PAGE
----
One Step Closer

Woman in hat at computer looking at camera
Hard at work on your next great read!

So this morning I’m listening to Christina Perri’s A Thousand Years and of course my mind flashes to the Twilight Saga by Stephanie Meyer and how every time I watch the movies, I like them more. I never read the books, if I’m being totally honest, but they were a favorite of someone in my household. Because I’m nothing if not supportive of this person’s interests, I took the two of us to the theater when each movie came out. I discussed the characters and the plot and whether or not I’d be Team Jacob or Team Edward if I were 16 years old. I bought the dvds.

Somewhere along the line I became captivated by the story. On every viewing, I felt myself falling more in love with the characters, the narrative, the way Bella and Edward become one of those heart-squeezing couples. Romeo and Juliet. Scarlett and Rhett. Elizabeth and Mr. Darcy.

The Twilight films were gorgeous for one thing. The foggy Northwest setting created a whole vibe. Yes, Bella bothered me with her bumbling and stumbling and confused beetling of her eyebrows every two minutes. She seemed so blank. I had a theory that this was on purpose, that she was a clean canvas on which every preteen and teen girl could superimpose her own self.

I think that might be partly true.

But after falling under the spell of this story and it’s conclusion, I realized there might have been another reason for this choice. When Bella is “changed,” she becomes a glorious version of herself, vibrant and strong, the woman she was always meant to be.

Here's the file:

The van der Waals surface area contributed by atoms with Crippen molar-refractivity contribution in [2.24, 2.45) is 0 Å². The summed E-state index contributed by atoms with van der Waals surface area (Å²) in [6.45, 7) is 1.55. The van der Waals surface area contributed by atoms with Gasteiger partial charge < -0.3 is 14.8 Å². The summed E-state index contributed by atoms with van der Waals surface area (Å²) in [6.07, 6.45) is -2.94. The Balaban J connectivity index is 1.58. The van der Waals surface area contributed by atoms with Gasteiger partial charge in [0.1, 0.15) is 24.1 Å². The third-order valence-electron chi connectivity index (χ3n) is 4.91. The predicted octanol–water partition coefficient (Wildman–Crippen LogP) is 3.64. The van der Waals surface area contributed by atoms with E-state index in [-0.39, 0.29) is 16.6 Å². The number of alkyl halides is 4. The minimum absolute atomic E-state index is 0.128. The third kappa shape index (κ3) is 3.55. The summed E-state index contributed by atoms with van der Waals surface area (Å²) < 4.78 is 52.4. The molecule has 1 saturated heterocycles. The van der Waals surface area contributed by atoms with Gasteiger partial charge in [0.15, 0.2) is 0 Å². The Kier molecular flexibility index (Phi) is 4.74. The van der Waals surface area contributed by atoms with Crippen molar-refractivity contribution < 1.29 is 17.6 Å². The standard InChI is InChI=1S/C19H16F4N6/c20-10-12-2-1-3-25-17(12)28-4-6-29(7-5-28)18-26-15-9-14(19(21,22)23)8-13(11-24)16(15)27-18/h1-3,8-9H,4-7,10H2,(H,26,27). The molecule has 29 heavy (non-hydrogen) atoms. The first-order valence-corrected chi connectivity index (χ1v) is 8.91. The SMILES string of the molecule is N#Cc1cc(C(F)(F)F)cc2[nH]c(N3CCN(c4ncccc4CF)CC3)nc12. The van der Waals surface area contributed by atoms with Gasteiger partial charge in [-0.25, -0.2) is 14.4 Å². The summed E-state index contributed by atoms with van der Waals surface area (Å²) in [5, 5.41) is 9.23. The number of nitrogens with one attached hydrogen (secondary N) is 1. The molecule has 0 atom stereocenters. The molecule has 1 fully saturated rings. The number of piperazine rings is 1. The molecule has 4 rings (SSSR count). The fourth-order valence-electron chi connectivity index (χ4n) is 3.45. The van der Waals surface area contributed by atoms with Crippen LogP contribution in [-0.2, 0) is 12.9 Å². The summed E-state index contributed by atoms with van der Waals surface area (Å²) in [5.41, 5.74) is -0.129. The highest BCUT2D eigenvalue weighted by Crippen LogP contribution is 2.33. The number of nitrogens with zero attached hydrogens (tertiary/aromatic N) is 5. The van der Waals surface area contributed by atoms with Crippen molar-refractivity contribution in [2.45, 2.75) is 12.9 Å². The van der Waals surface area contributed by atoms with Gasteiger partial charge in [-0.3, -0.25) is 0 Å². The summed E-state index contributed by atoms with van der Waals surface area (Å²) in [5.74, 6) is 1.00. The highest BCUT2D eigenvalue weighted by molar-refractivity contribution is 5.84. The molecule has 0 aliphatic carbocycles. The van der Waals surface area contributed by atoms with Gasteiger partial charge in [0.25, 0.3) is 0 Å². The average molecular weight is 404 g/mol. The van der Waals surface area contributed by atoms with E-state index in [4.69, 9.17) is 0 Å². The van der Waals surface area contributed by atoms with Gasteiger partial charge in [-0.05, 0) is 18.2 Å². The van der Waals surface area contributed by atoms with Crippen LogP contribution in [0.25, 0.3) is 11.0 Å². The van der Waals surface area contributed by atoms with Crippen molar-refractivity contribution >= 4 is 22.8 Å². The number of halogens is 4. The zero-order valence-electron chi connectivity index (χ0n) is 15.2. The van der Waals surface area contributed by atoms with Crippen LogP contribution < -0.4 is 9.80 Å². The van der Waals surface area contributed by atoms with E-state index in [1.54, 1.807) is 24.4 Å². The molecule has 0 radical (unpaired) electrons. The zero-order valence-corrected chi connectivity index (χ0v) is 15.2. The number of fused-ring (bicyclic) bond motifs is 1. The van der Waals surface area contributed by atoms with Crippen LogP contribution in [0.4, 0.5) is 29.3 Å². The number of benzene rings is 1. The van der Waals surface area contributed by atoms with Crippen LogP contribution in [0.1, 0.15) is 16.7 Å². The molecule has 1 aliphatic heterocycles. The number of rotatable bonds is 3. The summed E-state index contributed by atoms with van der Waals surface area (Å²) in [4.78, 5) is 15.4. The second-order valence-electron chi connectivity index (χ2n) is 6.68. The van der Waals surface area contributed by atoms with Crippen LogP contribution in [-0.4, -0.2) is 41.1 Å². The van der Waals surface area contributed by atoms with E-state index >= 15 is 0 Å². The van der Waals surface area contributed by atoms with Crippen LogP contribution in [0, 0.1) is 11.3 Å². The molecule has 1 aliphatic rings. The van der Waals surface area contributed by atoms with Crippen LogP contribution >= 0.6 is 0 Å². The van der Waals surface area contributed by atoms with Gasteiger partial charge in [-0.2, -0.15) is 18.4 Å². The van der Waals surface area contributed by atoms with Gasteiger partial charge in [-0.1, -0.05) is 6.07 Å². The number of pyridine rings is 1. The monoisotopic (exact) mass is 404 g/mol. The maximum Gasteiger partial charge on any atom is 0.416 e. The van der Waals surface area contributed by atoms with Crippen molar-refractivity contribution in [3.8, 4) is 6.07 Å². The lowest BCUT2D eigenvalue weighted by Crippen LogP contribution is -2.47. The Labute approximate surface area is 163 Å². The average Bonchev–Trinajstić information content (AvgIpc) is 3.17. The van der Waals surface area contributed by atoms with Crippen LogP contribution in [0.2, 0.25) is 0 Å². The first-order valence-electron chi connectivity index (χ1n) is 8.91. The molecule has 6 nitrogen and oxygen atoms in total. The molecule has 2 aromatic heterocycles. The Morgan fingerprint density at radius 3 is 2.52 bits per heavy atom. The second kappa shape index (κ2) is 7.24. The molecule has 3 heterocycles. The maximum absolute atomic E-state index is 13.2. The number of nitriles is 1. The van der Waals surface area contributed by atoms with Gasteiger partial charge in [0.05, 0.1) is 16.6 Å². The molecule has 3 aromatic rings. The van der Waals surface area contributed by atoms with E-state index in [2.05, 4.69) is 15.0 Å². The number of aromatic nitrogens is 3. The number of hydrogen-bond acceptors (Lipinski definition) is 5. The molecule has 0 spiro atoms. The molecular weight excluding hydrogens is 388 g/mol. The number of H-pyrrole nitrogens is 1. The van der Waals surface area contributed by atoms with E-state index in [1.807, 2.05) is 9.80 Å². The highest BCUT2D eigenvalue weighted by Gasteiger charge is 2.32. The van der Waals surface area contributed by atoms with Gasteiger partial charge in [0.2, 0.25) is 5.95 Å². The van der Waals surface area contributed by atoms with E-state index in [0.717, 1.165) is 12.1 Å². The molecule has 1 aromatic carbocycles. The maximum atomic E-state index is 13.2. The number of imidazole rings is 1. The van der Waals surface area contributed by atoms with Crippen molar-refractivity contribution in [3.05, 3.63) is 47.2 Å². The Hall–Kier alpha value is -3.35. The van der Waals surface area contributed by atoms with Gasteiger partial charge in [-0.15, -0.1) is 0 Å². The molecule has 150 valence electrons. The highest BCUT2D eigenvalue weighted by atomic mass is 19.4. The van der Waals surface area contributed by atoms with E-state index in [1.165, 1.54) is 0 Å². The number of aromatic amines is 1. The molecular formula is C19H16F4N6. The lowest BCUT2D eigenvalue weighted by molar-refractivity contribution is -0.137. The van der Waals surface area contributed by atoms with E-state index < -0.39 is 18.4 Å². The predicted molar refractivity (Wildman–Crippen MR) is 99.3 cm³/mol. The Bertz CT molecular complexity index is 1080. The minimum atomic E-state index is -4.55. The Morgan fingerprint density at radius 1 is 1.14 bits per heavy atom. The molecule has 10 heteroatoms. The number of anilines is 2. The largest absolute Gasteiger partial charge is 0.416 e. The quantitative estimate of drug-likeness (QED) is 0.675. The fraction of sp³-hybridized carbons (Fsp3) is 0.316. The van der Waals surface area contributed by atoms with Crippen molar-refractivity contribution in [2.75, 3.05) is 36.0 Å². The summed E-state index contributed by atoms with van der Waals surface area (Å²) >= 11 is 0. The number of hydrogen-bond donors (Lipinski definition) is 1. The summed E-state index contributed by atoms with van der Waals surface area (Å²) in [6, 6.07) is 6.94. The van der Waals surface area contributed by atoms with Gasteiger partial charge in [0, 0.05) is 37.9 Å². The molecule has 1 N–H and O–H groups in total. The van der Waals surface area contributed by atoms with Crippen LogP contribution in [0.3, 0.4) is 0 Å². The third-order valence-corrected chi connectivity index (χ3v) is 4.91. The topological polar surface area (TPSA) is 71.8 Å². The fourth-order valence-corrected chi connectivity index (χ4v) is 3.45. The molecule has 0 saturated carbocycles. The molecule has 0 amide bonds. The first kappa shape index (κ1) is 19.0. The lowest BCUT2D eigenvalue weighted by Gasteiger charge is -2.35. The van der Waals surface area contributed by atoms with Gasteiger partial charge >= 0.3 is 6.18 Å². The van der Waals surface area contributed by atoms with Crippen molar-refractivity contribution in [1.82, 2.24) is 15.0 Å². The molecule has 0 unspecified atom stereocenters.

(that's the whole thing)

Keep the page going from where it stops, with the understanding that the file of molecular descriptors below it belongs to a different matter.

This is a classic character arc. We all embark on a search for self. Sometimes the search takes decades. If we are brave. If we are diligent. If we explore. If we contemplate. If we insist, we eventually find we’ve grown into a capable, beautiful, fierce, and captivating beast.

This theme drives my own novels.

Today’s Writing

I’m editing the second book in my Olivia Lively, P.I. mystery series, and it, too, is a beast. The more I play with the first chapter, the less it feels right.

I know this can happen. In the first book, I started out with a prologue whose life began as a flash fiction story. It was all of a piece. It moved. It had action and just a bit of backstory and a beginning, middle, and end.

This book started out as a prequel. I intended to write it as a promotional giveaway. As I wrote, though, I realized this was an entire novel. I expanded the first chapter . . .

Too much. I riffed on the theme of clutter and messing up and growing too much, too fast. The downside of success.

But nothing happened.

I had to cut a lot of words and move the action into that chapter, and now I don’t know if it’s working or not and arghhh! This is part of the writer life. I need to move on from this chapter and go through the rest of the book because I have a deadline with a developmental editor at the end of this month.

And a deadline to get this to my publisher in February!

So, today I WILL finalize that opening for better or worse. Then I’ll wait and see what the editor has to say.

One step closer.

How to Write a Great Opening Chapter

Are you jonesing for some concrete tips on what makes a good opening chapter and how to pull one off? Here is an article from Writer’s Digest written by Elizabeth Sims that might inspire you.